Algarrobico hotel is illegally built on protected land, rules Spain’s Supreme Court

Decade-long battle saw Greenpeace and Junta protest against Cabo de Gato complex

LAST UPDATED: 19 Feb, 2016 @ 10:43
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THE notorious Algarrobico hotel is built on illegal land, a Spanish court has ruled.

Spain’s Supreme Court overturned a 2014 decision by Andalucia’s TSJA court which ruled in favour of developers Azata Del Sol.

The supreme court also decreed that the land belongs to the Andalucian Junta.

ILLEGAL: Hotel has been focal point of protests
ILLEGAL: Hotel has been focal point of protests

Thursday’s court ruling accepted arguments by Greenpeace and the Andalucian Junta that the land should be protected.

The decision reversed the 2014 court ruling to start rebuilding work at the 411-bedroom complex.

The Almeria property on Cabo de Gata beach has been the focus of a decade-long legal battle.

A building licence was granted for the 20-storey hotel in 2003 with Greenpeace directors dubbing it ‘Hotel Illegal’ in 2006.

 





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6 COMMENTS

  1. It’ll probably be appealed again given the state of the totally daft Spanish legal system. Let us hope this decision is supreme and that the land is now returned to its original state and the developers foot the bill.

  2. Peter, the rubble will probably be left there for years and weeds will eventually grow through/around it. I doubt anyone will bother to take a special interest in this area once the hotel has been demolished and the overflowing rubbish/recycling bins on the beach with wasps buzzing round them in the summer will probably still be there.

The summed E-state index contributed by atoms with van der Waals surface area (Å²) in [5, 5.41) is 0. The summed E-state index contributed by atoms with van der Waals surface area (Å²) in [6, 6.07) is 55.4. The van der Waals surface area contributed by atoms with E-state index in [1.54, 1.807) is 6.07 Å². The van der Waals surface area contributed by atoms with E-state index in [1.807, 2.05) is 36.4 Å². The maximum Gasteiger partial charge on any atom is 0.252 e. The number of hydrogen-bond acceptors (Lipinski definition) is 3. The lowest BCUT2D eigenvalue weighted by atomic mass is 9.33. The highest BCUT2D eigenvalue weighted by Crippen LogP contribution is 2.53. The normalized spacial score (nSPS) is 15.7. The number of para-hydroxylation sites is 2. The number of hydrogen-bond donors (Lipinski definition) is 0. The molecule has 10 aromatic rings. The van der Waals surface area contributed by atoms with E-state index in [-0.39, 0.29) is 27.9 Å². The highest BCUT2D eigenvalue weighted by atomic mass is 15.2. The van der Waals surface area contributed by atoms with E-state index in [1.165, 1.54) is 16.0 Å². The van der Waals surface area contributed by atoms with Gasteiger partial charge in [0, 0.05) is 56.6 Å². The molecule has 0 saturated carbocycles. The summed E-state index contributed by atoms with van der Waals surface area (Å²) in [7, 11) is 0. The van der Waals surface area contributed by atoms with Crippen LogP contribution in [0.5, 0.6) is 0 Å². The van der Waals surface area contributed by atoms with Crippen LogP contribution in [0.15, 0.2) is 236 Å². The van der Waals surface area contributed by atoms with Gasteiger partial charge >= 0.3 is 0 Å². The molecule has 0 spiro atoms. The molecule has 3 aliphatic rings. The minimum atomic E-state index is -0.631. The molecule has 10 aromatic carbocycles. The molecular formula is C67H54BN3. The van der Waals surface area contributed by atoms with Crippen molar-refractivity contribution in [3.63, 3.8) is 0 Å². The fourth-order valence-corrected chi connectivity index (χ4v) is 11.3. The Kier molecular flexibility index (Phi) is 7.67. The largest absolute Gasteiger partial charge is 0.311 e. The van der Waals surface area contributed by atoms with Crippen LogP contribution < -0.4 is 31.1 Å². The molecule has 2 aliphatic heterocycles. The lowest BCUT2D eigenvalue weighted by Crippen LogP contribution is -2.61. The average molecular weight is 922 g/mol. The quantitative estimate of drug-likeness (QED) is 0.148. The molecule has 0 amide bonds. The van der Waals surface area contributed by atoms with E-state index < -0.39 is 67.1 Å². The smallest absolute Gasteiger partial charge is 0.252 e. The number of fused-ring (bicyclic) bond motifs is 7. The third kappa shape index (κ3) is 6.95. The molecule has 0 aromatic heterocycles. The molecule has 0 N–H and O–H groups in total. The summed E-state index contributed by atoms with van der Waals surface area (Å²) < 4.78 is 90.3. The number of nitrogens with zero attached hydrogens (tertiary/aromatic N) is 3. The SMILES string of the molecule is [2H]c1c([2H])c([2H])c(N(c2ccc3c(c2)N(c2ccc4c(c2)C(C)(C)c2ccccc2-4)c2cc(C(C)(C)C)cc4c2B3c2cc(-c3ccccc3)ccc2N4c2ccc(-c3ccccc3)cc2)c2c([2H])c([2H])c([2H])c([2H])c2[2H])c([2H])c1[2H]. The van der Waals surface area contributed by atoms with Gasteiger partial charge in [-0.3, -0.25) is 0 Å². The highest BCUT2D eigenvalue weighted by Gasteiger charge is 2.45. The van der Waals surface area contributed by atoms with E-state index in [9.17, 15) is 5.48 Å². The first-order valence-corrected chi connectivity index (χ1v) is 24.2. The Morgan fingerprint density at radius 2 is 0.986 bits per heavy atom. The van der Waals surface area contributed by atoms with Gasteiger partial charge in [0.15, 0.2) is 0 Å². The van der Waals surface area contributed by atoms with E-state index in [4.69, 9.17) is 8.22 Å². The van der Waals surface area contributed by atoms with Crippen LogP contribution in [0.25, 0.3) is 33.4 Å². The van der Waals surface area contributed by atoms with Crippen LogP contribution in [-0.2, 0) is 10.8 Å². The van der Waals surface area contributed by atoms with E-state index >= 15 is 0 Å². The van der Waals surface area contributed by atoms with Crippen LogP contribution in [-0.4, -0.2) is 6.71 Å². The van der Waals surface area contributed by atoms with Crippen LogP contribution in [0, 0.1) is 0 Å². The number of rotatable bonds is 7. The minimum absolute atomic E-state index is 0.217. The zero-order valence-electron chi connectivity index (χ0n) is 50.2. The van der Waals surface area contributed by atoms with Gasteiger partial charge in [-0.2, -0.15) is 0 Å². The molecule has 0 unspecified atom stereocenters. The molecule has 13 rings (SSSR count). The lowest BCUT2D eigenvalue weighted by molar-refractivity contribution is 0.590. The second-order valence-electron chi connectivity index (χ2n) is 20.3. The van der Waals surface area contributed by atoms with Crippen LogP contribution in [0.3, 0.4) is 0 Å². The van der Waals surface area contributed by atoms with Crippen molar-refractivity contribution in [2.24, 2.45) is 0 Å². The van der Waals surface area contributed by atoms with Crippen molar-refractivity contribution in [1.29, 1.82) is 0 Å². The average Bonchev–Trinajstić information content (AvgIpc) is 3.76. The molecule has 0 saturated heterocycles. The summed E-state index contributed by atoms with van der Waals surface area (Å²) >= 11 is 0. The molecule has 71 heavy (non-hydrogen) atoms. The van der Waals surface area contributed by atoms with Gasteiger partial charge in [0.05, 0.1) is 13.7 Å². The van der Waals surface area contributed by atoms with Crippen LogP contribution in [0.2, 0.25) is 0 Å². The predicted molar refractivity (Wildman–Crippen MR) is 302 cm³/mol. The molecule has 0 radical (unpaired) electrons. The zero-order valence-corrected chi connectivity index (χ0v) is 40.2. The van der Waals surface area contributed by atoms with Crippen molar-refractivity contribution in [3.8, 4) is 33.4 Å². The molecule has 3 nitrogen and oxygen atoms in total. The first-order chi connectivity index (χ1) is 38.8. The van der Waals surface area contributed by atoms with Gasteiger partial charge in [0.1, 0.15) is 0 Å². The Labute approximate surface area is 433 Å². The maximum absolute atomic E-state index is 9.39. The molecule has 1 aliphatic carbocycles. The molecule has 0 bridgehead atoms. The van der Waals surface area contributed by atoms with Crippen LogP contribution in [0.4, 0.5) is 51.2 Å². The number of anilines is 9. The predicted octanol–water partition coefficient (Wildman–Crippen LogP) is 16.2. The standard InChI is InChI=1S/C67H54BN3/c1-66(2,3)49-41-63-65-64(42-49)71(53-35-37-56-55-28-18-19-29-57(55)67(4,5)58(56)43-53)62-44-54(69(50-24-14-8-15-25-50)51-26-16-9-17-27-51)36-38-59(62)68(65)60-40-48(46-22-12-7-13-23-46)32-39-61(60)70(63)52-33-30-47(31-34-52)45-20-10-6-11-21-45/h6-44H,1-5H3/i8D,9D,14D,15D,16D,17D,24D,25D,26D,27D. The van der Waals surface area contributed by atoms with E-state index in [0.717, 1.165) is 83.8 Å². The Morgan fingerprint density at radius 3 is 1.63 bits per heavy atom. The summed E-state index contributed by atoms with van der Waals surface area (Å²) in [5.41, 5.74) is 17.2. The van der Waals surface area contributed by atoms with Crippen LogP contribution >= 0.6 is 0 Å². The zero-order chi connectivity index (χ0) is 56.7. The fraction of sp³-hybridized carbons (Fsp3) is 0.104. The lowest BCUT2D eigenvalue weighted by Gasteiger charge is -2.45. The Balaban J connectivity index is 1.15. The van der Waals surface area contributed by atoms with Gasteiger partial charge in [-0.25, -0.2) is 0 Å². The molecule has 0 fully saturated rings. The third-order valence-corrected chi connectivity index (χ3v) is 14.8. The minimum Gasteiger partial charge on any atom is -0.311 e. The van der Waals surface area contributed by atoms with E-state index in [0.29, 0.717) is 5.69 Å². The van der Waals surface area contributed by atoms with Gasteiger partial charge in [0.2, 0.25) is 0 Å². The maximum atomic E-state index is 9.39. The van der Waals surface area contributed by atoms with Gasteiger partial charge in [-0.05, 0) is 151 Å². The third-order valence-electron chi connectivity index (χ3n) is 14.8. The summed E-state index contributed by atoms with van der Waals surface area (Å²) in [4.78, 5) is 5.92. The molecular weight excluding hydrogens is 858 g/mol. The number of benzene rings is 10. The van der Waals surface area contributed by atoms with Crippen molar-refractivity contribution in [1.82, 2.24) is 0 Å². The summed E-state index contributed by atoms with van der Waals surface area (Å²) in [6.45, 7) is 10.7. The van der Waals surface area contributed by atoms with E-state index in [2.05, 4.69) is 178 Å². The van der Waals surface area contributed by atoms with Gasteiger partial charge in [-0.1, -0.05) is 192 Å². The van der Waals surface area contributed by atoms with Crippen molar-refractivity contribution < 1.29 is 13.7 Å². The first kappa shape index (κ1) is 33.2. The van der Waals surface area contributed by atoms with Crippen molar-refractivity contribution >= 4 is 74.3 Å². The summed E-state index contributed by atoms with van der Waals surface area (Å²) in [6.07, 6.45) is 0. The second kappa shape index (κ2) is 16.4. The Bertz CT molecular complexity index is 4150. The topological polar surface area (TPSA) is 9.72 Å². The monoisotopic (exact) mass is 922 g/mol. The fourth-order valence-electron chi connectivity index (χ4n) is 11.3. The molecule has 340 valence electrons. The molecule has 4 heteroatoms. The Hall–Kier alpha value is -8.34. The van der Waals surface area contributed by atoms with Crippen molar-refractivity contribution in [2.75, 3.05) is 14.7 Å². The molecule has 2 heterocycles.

I’ve seen more hideous buildings than that in Spain, for example, the dreadful looking tower blocks in places like Torremolinos and Fuengirola. Still, demolition seems to be their ‘thing’ so it will undoubtedly make someone very happy.

  3. It’s a case of Spain – at least here on the rocky hills of Carboneras – going back to the Stone Age. How hard is it for someone to notice a twenty storey hotel going up on the side of the road, on the beach? No one appears to have, ah, seen a thing, until the wretched building was almost complete. Then, ten years ago, work was stopped by order of a minister in far-off Seville. So, for ten years – so far – we have been treated to neither one thing nor the other. Neither two hundred (more) metres of mountain covered in scrub, nor a hotel that would provide a couple of hundred jobs. Now, if it is demolished, the cost of this, plus the compensation to the building company, plus the *repair* of the crags to their original nothingness, will cost a fortune – easily the price of a new hospital somewhere. What a waste and what bad politicking!
    Then, there the overlooked fact that the surrounds of the Algarrobico were also cut, chiseled and worked into foundations for shops, restaurants and bars. These deep scars on the same mountain are (unfortunately) not on protected land. So they’ll stay.

    • Why would a building company be compensated for having to remove an illegal building?
      Using your logic Lenox, once someone gets away with sticking up a monstrosity, they should be allowed to get away with it, for the sake of a few “jobs”. Smacks of blackmail, don’t you think?
      The only people who should be compensated for having an illegal building are those who have been conned into it by unscrupulous officials and their hand-in-glove builders, estate agents and lawyers. (Who should also be the ones to pay for it or do time.)
      Of course, that will only happen when the Augean Stables are cleaned out, for which, we shouldn’t hold our breath.

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